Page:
Updated: Jun 30, 2022
Author: Jim Chapman
On the evening of August 30, 2018, the Haverhill, Massachusetts, Police Department (“HPD”) received a phone call indicating that shots had been fired at Defendant Kadeem Pimentel (“Pimentel”). Pimentel reported to the police officers who arrived at the scene that, while he was sitting in a truck, a man in a passing car shot him. Pimentel had bloody bruises on his right thigh, and the right leg of his shorts was shredded. While he received medical treatment, a neighbor approached the officers and provided a video of the incident, indicating that the gunshot was, in fact, fired from the same truck in which Pimentel had been sitting. Confronted about the video, Pimentel revised his original account and claimed, instead, that he had been shot through the front side window by another passenger of the truck. The police subsequently questioned the owner of the truck who stated that Pimentel had fired the shot and that he regularly carried a long gun in his waistband. The officers also noted that Pimentel’s injuries were consistent with a downward shot fired from his waist. Based on the truck owner’s description, the police also determined that the weapon was likely a sawed-off shotgun.
Later that same, an HPD officer applied for and received a no-knock search warrant for 88 Fountain Street to look for shotguns and related property, including “any items that pertain to firearms and proof of residency.” Regarding the person, place, or location to be searched, the warrant specified that “88 Fountain St. 2nd floor is a 3 story, multi-unit, building, with a basement, numbered 88 on the left side of the front, deck . . . which is occupied by and/or in possession of Kadeem Dashawn Pimentel, Maya Garrow [Pimentel’s girlfriend], Diana Pimentel [Pimentel’s aunt], and Phebe Pimentel [Pimentel’s grandmother].” The notation “2nd floor” was not included in the original warrant application; rather, it was added in handwriting at the request of the issuing judge’s clerk who had sought clarification regarding where in the building Pimentel lived. This notation was based on HPD records of Pimentel’s residence based on prior police encounters with him. The affidavit supporting the warrant application similarly stated that Pimentel lived on the second floor and specified that the HPD requested a warrant for “88 Fountain St, 2nd floor.” The approved warrant also authorized a search for property “on the person or in the possession of . . . Kadeem Dashawn Pimentel, Maya Garrow, Diana Pimentel, and Phebe Pimentel.”
88 Fountain Street is a three-story building that is jointly owned by Pimentel’s grandfather and great-uncle. For most of his life, Pimentel had lived at 88 Fountain Street. Shortly prior to the search, Pimentel moved from the second floor of the building to the third floor where his aunt Diana and her boyfriend also resided. At the time of the search, Pimentel’s great-uncle resided on the first floor while other members of Pimentel’s family, including Pimentel’s mother and grandmother, resided on the second floor. Each floor received its own utility bill and is equipped with a separate living space, accessible through a door with a lock, located off a common hallway or stairwell. At some point in the past, the Pimentels had rented out the third floor to a different family who attended their church. A common staircase at the back of the building also connected the floors via rear doors, which are not always kept locked. The exterior of the building has three doorbells and mailboxes corresponding to the three floors of the building, although Diana Pimentel’s name remained listed on the second-floor mailbox despite her residence on the third floor.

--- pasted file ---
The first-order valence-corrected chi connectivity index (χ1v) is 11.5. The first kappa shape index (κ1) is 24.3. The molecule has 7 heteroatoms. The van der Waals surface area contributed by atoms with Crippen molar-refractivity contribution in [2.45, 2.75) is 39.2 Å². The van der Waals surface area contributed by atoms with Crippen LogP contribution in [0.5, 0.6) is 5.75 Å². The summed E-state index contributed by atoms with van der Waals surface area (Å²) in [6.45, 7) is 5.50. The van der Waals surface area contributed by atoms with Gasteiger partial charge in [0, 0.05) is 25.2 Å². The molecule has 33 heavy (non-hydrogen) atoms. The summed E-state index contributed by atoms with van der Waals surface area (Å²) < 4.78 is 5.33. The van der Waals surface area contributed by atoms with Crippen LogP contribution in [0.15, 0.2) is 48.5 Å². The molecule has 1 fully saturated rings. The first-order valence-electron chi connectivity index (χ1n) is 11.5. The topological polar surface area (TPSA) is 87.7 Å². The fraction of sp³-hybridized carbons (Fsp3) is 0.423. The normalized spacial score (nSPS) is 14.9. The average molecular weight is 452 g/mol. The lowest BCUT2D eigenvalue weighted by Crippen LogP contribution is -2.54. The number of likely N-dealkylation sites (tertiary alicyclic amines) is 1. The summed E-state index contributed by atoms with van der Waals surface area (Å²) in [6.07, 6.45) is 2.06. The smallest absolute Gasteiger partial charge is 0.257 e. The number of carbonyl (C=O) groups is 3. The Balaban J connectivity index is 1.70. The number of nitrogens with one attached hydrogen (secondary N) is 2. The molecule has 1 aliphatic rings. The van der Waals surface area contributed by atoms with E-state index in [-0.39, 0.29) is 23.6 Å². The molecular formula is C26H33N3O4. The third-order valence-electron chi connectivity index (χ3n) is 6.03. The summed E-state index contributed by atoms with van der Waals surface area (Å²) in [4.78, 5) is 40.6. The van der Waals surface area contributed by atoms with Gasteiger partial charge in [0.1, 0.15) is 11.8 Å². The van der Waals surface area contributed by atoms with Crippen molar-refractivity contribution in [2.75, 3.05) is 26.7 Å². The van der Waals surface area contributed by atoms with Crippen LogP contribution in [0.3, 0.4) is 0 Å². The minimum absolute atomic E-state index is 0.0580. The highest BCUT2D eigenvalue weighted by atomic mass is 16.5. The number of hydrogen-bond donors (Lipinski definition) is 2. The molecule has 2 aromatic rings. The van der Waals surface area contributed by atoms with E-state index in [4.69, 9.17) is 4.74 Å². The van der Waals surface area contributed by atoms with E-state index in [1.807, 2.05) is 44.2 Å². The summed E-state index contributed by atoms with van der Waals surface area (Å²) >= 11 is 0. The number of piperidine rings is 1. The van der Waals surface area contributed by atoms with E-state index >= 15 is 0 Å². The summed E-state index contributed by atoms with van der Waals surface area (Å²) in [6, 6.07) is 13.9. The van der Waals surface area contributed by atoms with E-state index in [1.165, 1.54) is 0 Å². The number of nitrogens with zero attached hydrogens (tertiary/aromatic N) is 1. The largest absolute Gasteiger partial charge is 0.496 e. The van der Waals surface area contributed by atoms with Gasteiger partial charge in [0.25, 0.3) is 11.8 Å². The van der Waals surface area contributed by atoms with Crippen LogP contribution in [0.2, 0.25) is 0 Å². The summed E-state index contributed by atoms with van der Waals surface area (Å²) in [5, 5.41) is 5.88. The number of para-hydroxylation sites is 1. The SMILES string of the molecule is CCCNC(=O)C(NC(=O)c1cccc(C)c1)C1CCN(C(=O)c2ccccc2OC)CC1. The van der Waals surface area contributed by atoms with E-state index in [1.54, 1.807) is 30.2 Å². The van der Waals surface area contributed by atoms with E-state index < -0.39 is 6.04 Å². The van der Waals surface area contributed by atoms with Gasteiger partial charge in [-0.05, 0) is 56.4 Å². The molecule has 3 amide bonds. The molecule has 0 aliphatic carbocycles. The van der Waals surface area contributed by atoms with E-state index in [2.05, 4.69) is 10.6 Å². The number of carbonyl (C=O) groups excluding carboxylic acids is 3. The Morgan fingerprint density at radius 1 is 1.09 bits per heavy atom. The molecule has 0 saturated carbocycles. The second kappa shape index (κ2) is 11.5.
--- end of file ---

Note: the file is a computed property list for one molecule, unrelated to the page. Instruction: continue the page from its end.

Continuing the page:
Around 2:30 a.m. on August 31, approximately ten HPD officers executed the no-knock search warrant by breaching both the front door of the building and the locked entrance door of the second floor. The officers secured the residents of the second floor, apart from Pimentel’s bedridden great-grandmother, in the second-floor living room. Subsequently, an HPD officer entered the back stairwell of the building through an open door in the second-floor kitchen. The officer encountered Pimentel halfway between the second and third floors while he was heading downstairs. Pimentel informed the officer that his girlfriend, Garrow, was also upstairs. The officer then directed Pimentel to join the others in the second-floor living room. HPD officers proceeded to enter the third floor and brought Garrow and two other residents (Diana Pimentel and her boyfriend) to the second floor.
After being advised of his Miranda rights, Pimentel acknowledged that he had two shotguns in his bedroom, which the officers understood to be on the third floor based on the stairwell encounter with him and Garrow’s presence there. Thereafter, officers searched the third floor and recovered two shotguns and related paraphernalia from Pimentel’s bedroom. None of the residents of the third floor had a firearm license, and none consented to a search of the third floor.
Pimentel was subsequently indicted in federal court for being a felon in possession of firearms in violation of federal law. After his indictment, Pimentel moved to suppress the items seized in the third-floor search, arguing that the search warrant had authorized only a search of the unit’s second floor and that the officers had violated his Fourth Amendment rights by searching the third floor. Pimentel did not dispute the fact that the police had established probable cause for the issuance of the search warrant, nor did he contend that the search warrant was otherwise facially deficient.